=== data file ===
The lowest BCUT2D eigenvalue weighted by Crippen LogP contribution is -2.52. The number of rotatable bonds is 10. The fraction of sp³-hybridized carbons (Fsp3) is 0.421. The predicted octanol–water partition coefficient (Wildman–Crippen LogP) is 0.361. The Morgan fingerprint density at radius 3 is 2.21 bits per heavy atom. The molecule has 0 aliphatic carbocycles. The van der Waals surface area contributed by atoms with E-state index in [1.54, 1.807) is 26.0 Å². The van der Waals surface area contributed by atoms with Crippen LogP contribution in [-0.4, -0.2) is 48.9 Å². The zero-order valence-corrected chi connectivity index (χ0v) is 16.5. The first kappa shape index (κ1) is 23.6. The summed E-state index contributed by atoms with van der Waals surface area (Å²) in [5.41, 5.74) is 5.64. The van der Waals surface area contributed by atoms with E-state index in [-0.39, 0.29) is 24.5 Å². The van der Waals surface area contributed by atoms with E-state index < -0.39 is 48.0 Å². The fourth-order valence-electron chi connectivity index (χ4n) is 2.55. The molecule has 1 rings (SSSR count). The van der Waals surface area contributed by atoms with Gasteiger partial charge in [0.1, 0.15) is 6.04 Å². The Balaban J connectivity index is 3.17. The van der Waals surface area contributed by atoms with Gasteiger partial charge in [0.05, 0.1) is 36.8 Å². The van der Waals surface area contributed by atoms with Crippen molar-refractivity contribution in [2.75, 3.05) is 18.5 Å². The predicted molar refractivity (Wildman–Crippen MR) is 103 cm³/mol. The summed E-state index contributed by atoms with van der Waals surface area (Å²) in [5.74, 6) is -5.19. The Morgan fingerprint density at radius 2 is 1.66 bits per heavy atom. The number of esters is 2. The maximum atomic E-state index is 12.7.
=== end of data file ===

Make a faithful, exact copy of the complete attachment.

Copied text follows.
The lowest BCUT2D eigenvalue weighted by Crippen LogP contribution is -2.52. The number of rotatable bonds is 10. The fraction of sp³-hybridized carbons (Fsp3) is 0.421. The predicted octanol–water partition coefficient (Wildman–Crippen LogP) is 0.361. The Morgan fingerprint density at radius 3 is 2.21 bits per heavy atom. The molecule has 0 aliphatic carbocycles. The van der Waals surface area contributed by atoms with E-state index in [1.54, 1.807) is 26.0 Å². The van der Waals surface area contributed by atoms with Crippen LogP contribution in [-0.4, -0.2) is 48.9 Å². The zero-order valence-corrected chi connectivity index (χ0v) is 16.5. The first kappa shape index (κ1) is 23.6. The summed E-state index contributed by atoms with van der Waals surface area (Å²) in [5.41, 5.74) is 5.64. The van der Waals surface area contributed by atoms with E-state index in [-0.39, 0.29) is 24.5 Å². The van der Waals surface area contributed by atoms with E-state index < -0.39 is 48.0 Å². The fourth-order valence-electron chi connectivity index (χ4n) is 2.55. The molecule has 1 rings (SSSR count). The van der Waals surface area contributed by atoms with Gasteiger partial charge in [0.1, 0.15) is 6.04 Å². The Balaban J connectivity index is 3.17. The van der Waals surface area contributed by atoms with Gasteiger partial charge in [0.05, 0.1) is 36.8 Å². The van der Waals surface area contributed by atoms with Crippen molar-refractivity contribution in [2.75, 3.05) is 18.5 Å². The predicted molar refractivity (Wildman–Crippen MR) is 103 cm³/mol. The summed E-state index contributed by atoms with van der Waals surface area (Å²) in [5.74, 6) is -5.19. The Morgan fingerprint density at radius 2 is 1.66 bits per heavy atom. The number of esters is 2. The maximum atomic E-state index is 12.7.